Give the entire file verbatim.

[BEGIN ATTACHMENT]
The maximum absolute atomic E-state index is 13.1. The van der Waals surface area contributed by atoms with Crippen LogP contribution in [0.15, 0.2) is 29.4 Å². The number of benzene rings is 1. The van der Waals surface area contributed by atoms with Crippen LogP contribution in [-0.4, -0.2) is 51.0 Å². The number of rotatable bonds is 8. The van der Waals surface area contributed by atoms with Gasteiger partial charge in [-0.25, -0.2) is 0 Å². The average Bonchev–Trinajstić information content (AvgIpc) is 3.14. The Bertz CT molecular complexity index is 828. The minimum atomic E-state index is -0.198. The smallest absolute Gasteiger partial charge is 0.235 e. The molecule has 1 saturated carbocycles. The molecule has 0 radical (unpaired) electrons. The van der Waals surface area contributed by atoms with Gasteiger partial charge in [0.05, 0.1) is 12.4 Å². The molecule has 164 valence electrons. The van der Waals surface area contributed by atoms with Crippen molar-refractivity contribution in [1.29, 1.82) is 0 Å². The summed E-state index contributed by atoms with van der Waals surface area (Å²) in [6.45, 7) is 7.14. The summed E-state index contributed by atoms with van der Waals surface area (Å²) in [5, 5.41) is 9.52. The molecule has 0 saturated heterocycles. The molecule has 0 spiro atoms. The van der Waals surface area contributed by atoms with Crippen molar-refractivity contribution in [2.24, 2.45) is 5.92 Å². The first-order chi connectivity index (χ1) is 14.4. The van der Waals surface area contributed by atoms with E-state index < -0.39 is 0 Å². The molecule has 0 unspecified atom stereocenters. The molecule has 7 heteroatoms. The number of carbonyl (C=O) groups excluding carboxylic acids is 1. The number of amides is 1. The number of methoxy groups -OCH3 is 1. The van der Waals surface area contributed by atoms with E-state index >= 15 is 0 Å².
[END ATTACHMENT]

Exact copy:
The maximum absolute atomic E-state index is 13.1. The van der Waals surface area contributed by atoms with Crippen LogP contribution in [0.15, 0.2) is 29.4 Å². The number of benzene rings is 1. The van der Waals surface area contributed by atoms with Crippen LogP contribution in [-0.4, -0.2) is 51.0 Å². The number of rotatable bonds is 8. The van der Waals surface area contributed by atoms with Gasteiger partial charge in [-0.25, -0.2) is 0 Å². The average Bonchev–Trinajstić information content (AvgIpc) is 3.14. The Bertz CT molecular complexity index is 828. The minimum atomic E-state index is -0.198. The smallest absolute Gasteiger partial charge is 0.235 e. The molecule has 1 saturated carbocycles. The molecule has 0 radical (unpaired) electrons. The van der Waals surface area contributed by atoms with Gasteiger partial charge in [0.05, 0.1) is 12.4 Å². The molecule has 164 valence electrons. The van der Waals surface area contributed by atoms with Crippen molar-refractivity contribution in [1.29, 1.82) is 0 Å². The summed E-state index contributed by atoms with van der Waals surface area (Å²) in [6.45, 7) is 7.14. The summed E-state index contributed by atoms with van der Waals surface area (Å²) in [5, 5.41) is 9.52. The molecule has 0 saturated heterocycles. The molecule has 0 spiro atoms. The van der Waals surface area contributed by atoms with Crippen molar-refractivity contribution in [2.24, 2.45) is 5.92 Å². The first-order chi connectivity index (χ1) is 14.4. The van der Waals surface area contributed by atoms with E-state index < -0.39 is 0 Å². The molecule has 0 unspecified atom stereocenters. The molecule has 7 heteroatoms. The number of carbonyl (C=O) groups excluding carboxylic acids is 1. The number of amides is 1. The number of methoxy groups -OCH3 is 1. The van der Waals surface area contributed by atoms with E-state index >= 15 is 0 Å².